Student

Discussion in 'Trumpet Discussion' started by xjb0906, Jan 10, 2012.

  1. xjb0906

    xjb0906 Piano User

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    Charlotte NC
    I have been asked a few times in the last year about giving lessons by a local band director and parents of young trumpet players of the middle school and jr high age. I have never pursued the idea much due to having so much to work on myself as a player. My neighbors bought their 7yr old a trumpet at his request and want me to give him lessons. I am thinking I will take up this challenge as I can get him off to a good start with basics of music theory, tone production, etc. I know who to refer him to once he passes the level that I am effective as a teacher. My hope is to use some of the fees collected to use towards my own music education with a professor of trumpet and jazz studies at a local university. Increasing my own knowledge will not only make me a better player but increase my qualifications to help more advanced students.

    I am looking for suggestions for a good method book to start him on. Any suggestions on how to organize the first lessons and practice schedule would be greatly appreciated.
     
  2. codyb226

    codyb226 Banned

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    I would say the essential elements book series, start with 1 and go to 3. By that time he will be able to play Arbans, Clarks, etc....
    Depending on the level, straight out beginner that can get a few notes, or where they can play some songs will change what book I would start with. Book one starts with teaching the G, F, E, D, and C and then on. Book two is more advanced with a range from low A to F on the top of the staff.
     
  3. Phil986

    Phil986 Forte User

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    Essential elements is a good band method but in my opinion it does not address enough the need for a new player to develop the mastery of his instrument. The entire goal and purpose of essential elements is to get an ensemble going. That's fine, but I think that one should also have a method aiming at developing a solid foundation. I found the very basic level not so well treated in the traditional methods most used in France (Balay and Arban). However, my very first teacher had me use Herbert Clark's "Elementary studies" and to this day I have not seen a better method for the complete beginner. I'm sure the forum's contributors who are teachers will have plenty of suggestions for you.
     
  4. Bob Grier

    Bob Grier Forte User

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    I live in Greensboro, NC and would love to help you start as a teacher. I've been teaching private lessons for 34 years. There is a lot of small details in starting beginners that would just take up too much time to write out. Do you have a web cam? we could talk in person. [email protected].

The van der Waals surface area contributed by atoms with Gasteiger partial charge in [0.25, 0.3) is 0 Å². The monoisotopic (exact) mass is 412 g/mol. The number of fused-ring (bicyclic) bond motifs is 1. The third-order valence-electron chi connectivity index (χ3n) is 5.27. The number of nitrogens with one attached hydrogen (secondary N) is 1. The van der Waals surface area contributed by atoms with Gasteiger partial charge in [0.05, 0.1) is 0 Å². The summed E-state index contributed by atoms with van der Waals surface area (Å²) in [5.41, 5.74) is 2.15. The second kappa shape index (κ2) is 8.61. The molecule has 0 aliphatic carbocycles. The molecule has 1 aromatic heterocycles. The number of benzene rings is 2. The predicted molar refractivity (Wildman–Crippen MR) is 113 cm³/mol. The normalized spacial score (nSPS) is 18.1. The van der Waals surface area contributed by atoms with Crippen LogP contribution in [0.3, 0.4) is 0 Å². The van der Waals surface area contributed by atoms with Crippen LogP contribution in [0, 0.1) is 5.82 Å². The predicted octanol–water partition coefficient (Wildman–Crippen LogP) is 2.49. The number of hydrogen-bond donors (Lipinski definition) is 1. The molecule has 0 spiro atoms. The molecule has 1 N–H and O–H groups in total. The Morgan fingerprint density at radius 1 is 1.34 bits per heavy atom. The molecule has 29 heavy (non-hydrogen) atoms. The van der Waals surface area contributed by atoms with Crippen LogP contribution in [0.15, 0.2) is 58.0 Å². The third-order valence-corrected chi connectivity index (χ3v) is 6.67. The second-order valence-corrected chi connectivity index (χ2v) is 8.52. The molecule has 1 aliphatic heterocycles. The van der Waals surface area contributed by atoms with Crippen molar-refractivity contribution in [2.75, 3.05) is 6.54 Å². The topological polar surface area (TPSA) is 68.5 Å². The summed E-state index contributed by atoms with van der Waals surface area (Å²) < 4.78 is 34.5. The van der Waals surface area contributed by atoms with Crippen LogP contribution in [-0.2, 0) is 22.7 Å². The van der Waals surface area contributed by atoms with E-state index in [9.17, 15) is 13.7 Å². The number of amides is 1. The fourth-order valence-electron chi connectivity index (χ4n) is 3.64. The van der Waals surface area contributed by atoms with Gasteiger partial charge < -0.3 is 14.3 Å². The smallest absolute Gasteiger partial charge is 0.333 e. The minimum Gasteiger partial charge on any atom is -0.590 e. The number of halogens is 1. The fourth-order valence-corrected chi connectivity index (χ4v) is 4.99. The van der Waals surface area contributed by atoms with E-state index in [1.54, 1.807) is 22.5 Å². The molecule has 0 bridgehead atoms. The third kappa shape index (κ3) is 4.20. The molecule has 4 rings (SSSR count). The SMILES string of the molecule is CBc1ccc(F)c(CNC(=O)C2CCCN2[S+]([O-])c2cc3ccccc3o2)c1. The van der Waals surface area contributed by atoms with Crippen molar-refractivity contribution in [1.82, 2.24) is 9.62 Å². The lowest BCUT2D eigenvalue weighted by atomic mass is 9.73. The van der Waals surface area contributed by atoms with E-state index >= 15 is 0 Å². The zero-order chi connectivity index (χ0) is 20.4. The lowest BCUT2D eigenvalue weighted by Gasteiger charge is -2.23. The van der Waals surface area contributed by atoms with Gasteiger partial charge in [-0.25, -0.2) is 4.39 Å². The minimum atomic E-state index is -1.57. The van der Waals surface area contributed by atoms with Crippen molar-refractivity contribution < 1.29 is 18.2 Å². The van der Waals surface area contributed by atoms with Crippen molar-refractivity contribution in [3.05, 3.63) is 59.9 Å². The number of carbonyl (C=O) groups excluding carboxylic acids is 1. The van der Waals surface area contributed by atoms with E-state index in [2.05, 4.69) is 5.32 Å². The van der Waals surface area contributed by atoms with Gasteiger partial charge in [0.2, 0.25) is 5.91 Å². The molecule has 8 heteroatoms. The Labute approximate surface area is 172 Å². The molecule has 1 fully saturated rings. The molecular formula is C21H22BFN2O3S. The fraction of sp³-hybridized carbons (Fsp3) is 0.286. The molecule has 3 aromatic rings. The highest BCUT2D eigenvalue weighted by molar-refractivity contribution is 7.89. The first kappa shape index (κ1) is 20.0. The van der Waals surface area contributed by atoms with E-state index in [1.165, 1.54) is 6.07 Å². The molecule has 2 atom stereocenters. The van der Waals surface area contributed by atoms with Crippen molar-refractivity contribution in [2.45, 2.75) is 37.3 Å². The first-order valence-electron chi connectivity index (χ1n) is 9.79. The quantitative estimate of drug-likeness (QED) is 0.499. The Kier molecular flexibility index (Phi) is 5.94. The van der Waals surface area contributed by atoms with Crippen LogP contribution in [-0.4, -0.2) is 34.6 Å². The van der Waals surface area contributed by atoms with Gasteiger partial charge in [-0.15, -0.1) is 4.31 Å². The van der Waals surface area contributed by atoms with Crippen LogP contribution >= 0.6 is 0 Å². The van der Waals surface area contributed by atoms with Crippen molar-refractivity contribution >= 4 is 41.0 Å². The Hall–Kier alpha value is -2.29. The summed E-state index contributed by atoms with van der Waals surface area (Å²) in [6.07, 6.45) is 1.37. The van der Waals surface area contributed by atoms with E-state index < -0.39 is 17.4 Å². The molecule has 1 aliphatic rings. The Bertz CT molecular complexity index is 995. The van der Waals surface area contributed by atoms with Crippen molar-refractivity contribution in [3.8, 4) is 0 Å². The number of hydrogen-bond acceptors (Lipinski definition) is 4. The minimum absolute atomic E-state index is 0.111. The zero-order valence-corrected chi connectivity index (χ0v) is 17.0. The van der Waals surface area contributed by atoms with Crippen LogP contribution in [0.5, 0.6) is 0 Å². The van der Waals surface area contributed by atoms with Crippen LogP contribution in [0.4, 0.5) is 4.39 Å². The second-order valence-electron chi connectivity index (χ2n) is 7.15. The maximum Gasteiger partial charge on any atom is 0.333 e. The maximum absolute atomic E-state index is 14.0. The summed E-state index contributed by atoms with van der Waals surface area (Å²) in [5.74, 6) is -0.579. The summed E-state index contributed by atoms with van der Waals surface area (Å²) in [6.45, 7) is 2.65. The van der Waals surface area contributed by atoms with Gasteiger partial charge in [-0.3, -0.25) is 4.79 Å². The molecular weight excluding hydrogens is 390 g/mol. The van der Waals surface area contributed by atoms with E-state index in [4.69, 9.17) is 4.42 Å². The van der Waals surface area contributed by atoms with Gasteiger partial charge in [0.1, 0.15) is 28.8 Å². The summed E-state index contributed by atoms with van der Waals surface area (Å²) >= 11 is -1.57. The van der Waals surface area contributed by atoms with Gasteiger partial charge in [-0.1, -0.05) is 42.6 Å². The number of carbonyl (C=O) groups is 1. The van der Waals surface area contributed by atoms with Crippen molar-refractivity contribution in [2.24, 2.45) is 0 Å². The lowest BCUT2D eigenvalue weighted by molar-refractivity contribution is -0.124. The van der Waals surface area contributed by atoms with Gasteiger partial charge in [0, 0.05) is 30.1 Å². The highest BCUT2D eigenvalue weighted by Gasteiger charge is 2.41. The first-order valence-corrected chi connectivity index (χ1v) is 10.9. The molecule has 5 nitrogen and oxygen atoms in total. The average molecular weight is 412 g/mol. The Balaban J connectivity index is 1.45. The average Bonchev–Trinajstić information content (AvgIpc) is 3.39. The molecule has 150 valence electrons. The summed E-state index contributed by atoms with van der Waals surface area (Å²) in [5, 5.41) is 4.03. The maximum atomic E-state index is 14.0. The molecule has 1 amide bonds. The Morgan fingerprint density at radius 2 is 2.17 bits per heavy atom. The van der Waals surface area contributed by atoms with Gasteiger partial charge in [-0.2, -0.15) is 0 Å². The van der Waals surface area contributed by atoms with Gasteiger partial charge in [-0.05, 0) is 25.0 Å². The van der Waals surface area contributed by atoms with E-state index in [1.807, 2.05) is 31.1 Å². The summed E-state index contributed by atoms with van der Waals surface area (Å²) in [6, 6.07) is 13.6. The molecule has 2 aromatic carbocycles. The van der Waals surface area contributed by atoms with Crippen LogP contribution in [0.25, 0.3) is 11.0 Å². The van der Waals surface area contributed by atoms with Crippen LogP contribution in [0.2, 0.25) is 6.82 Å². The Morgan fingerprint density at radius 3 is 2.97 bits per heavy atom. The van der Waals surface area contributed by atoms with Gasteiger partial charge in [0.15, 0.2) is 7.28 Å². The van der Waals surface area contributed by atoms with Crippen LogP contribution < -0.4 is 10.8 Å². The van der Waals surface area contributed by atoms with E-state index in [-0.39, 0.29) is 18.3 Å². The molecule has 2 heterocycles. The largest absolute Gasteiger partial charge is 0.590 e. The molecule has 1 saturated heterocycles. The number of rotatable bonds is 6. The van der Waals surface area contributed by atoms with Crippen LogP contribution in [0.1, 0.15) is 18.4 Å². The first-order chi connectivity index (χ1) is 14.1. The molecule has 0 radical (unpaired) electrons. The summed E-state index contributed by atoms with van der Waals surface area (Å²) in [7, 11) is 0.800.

5. xjb0906

    xjb0906 Piano User

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    Thanks Bob. You have offered your hand in help to me before. Last year I was considering taking on students but it never worked out mostly due to my avoiding the issue. I do not have a web cam but could speak to you by phone .
     
  6. coolerdave

    coolerdave Utimate User

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    7 years old seems a little young for trumpet, doesn't it?
     
  7. xjb0906

    xjb0906 Piano User

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    Maybe. It all depends on the individual. A lot of great players started younger. He has convinced his folks to buy the horn and get lessons. That is more than I was able to persuade my parents to do at that age.
     
  8. Phil986

    Phil986 Forte User

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    The other thread with Alison Balsom has an interview following the music in which she says she started at 7. I believe Wynton started around that age too.
     
  9. kingtrumpet

    kingtrumpet Utimate User

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    so XJB -- which one of us here at TM has to come down to NC and kick you in the seat of the pants and get you started????????? What if your first trumpet teacher avoided the issue -- and never taught you??????????? Yeah, your neighbor WANTS YOU to teach the kid ----- so I say --- take the challenge head on --- MY goodness XJB --- what are you waiting for Christmas?????? oh that was 2 weeks ago -- YOUR past due ---- get going... ROFL ROFL ROFL,
    gee I hope that helps
     
  10. xjb0906

    xjb0906 Piano User

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    Luckily my first teacher was a long time band director/trumpet player. Sadly I didn't pay him much attention as I was sure that I was better than him. His words not mine. Luckily some of his lessons come back to me as an adult and I still learn from him.

    Teaching is something that should not be taken on without serious thought and reflection.I would rather refer a person to someone more qualified myself than to do any harm. I have been on the fence for a while now. It seems that now is the time for me. Now I am looking for a little guidance as I move forward.
     

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